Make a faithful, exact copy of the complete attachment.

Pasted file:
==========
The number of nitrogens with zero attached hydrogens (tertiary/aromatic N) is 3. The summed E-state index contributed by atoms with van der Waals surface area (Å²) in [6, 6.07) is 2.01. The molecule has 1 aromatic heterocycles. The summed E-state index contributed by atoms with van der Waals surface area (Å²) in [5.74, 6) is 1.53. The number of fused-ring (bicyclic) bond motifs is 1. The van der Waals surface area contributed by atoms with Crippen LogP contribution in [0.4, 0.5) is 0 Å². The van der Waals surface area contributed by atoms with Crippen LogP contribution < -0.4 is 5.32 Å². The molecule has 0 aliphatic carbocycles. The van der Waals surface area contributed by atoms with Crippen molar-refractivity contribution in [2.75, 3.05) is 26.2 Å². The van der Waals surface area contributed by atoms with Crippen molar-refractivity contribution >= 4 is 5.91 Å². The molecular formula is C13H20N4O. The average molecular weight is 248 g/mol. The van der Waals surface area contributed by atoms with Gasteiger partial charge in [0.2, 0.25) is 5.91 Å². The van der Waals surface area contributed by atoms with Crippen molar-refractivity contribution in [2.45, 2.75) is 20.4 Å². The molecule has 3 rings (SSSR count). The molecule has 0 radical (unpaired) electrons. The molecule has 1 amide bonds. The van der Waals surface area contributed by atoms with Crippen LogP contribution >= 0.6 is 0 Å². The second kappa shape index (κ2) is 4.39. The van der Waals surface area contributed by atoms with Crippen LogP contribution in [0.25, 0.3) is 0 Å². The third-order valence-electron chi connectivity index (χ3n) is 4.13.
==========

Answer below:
The number of nitrogens with zero attached hydrogens (tertiary/aromatic N) is 3. The summed E-state index contributed by atoms with van der Waals surface area (Å²) in [6, 6.07) is 2.01. The molecule has 1 aromatic heterocycles. The summed E-state index contributed by atoms with van der Waals surface area (Å²) in [5.74, 6) is 1.53. The number of fused-ring (bicyclic) bond motifs is 1. The van der Waals surface area contributed by atoms with Crippen LogP contribution in [0.4, 0.5) is 0 Å². The van der Waals surface area contributed by atoms with Crippen LogP contribution < -0.4 is 5.32 Å². The molecule has 0 aliphatic carbocycles. The van der Waals surface area contributed by atoms with Crippen molar-refractivity contribution in [2.75, 3.05) is 26.2 Å². The van der Waals surface area contributed by atoms with Crippen molar-refractivity contribution >= 4 is 5.91 Å². The molecular formula is C13H20N4O. The average molecular weight is 248 g/mol. The van der Waals surface area contributed by atoms with Gasteiger partial charge in [0.2, 0.25) is 5.91 Å². The van der Waals surface area contributed by atoms with Crippen molar-refractivity contribution in [2.45, 2.75) is 20.4 Å². The molecule has 3 rings (SSSR count). The molecule has 0 radical (unpaired) electrons. The molecule has 1 amide bonds. The van der Waals surface area contributed by atoms with Crippen LogP contribution >= 0.6 is 0 Å². The second kappa shape index (κ2) is 4.39. The van der Waals surface area contributed by atoms with Crippen LogP contribution in [0.25, 0.3) is 0 Å². The third-order valence-electron chi connectivity index (χ3n) is 4.13.